OPINIONS

Tue 25 Jun 2024 9:43 am - Jerusalem Time

The Israeli army and government: the struggle of strategy and status

A dispute emerged between the military establishment and the Israeli government over the future of the war on the Gaza Strip. The army believes that military operations have exhausted their purposes, and that it cannot achieve more than it has achieved, and any continuation of operations will not bring new results but will increase losses to no avail. This perception is not accepted by the government, and no one in it even wants to think about it, especially with an extreme right-wing government, “malana,” as it is called in Israel.

In light of the government's intransigence, the army has tried during the last two weeks to recruit Israeli public opinion directly and indirectly to put pressure on the government, and a set of steps can be monitored that it has taken to gradually convey its perception of society.

For example, the army stated that Israeli detainees cannot be released through military operations, despite the success of some operations here and there, especially after Netanyahu used the Nuseirat operation for political purposes to increase his popularity and disrupt the exchange agreement. The army also attempted to implement a tactical truce in Rafah during Eid al-Adha, but the government strongly opposed it; With the aim of conveying a message that continuing military operations is not necessary, and that a temporary halt is possible.

The army also stated that it could not open a comprehensive confrontation with Hezbollah without ending operations in Rafah and the Gaza Strip in general, and challenged the government by declaring that eliminating the Hamas movement is not possible, and that it is part of the Palestinian people, which sparked its anger towards it in an unprecedented manner, because From opposition to its trends, the war will continue until the Hamas movement is eliminated.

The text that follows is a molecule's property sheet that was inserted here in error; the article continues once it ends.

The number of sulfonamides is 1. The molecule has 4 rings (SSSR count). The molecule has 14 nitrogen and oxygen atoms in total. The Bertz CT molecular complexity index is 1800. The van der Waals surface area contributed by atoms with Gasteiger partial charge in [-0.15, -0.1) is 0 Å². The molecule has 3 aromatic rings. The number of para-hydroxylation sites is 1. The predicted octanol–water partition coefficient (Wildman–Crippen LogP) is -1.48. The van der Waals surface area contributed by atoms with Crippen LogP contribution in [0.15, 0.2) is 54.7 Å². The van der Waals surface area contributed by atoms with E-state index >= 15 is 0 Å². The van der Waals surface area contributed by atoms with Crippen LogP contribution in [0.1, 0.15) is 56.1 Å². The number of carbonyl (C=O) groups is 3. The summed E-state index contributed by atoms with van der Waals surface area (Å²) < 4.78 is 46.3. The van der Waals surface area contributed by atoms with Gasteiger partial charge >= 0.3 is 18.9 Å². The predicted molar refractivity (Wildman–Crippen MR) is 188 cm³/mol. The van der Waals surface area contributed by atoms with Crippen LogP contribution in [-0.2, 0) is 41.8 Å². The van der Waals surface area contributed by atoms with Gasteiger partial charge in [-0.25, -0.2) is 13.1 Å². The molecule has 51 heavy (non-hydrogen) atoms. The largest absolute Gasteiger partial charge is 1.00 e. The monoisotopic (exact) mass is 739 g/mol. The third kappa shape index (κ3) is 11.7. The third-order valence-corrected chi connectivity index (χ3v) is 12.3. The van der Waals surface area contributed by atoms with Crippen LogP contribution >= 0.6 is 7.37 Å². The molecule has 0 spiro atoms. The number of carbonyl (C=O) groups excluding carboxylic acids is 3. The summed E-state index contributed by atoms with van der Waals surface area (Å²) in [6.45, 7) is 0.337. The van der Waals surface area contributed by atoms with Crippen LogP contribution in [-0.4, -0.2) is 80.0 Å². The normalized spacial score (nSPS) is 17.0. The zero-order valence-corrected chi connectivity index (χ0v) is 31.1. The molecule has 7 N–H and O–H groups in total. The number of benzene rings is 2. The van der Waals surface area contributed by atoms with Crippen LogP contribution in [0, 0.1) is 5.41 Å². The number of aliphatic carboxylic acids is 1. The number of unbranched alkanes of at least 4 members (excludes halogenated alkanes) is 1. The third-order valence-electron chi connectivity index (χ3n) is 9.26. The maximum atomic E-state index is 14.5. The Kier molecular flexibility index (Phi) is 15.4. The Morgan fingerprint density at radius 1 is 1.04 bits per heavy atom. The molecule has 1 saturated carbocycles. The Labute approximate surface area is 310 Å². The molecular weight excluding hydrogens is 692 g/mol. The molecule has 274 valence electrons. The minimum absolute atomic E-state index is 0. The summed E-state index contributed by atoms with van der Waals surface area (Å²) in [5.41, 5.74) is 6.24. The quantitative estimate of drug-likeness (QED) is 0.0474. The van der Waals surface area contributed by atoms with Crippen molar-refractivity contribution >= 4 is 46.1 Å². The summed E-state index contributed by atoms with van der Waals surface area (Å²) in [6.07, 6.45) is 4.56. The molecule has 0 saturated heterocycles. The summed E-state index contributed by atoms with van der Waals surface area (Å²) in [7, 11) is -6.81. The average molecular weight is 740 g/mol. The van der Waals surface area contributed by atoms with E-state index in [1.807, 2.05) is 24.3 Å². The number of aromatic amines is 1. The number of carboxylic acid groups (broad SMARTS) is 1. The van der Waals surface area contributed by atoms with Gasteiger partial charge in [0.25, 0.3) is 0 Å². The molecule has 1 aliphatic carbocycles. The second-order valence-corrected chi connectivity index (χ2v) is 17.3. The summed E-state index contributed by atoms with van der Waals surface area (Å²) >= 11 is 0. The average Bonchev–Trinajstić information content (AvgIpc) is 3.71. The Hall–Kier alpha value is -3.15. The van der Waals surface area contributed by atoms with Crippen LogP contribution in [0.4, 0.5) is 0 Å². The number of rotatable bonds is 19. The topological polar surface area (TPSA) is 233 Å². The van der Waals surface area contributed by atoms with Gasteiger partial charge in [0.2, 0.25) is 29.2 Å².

The army's escalation in its challenge to the government came in several political contexts, namely:

First, Netanyahu’s success in marginalizing the issue of reaching an agreement to stop the war and exchange prisoners, supported by an American position that accused Hamas of thwarting the American proposal, which Netanyahu exploited well.

Secondly, the “State Camp” party headed by Benny Gantz left the government, which weakened the pro-military voice in the War Council, so the army remained alone except for the support of Defense Minister Yoav Galant.

Third, dismantling the war council and replacing it with an advisory council that carries Netanyahu’s views, and Ben Gvir, who is also hostile to the army, may join it.

Fourth, the government is adopting two draft laws that contradict the army’s position and proposals, namely the Reserve Law and the Ultra-Orthodox Recruitment Law.

Regarding this last point, the Ministry of Defense (in coordination with the army) is authorized to submit draft laws that relate to the military institution. The Ministry of Defense had already submitted a reserve law proposal in February; With the aim of improving the reserve system in the army, but the army was demanding the expansion of “Haredi” recruitment. To create a balance between the reserve law and the Haredi recruitment law. But the government ignored this demand, and tried to achieve a different kind of balance by reducing the age of exemption from reserve service to 41 years, and adopting a previous law that did not contribute to expanding Haredi recruitment.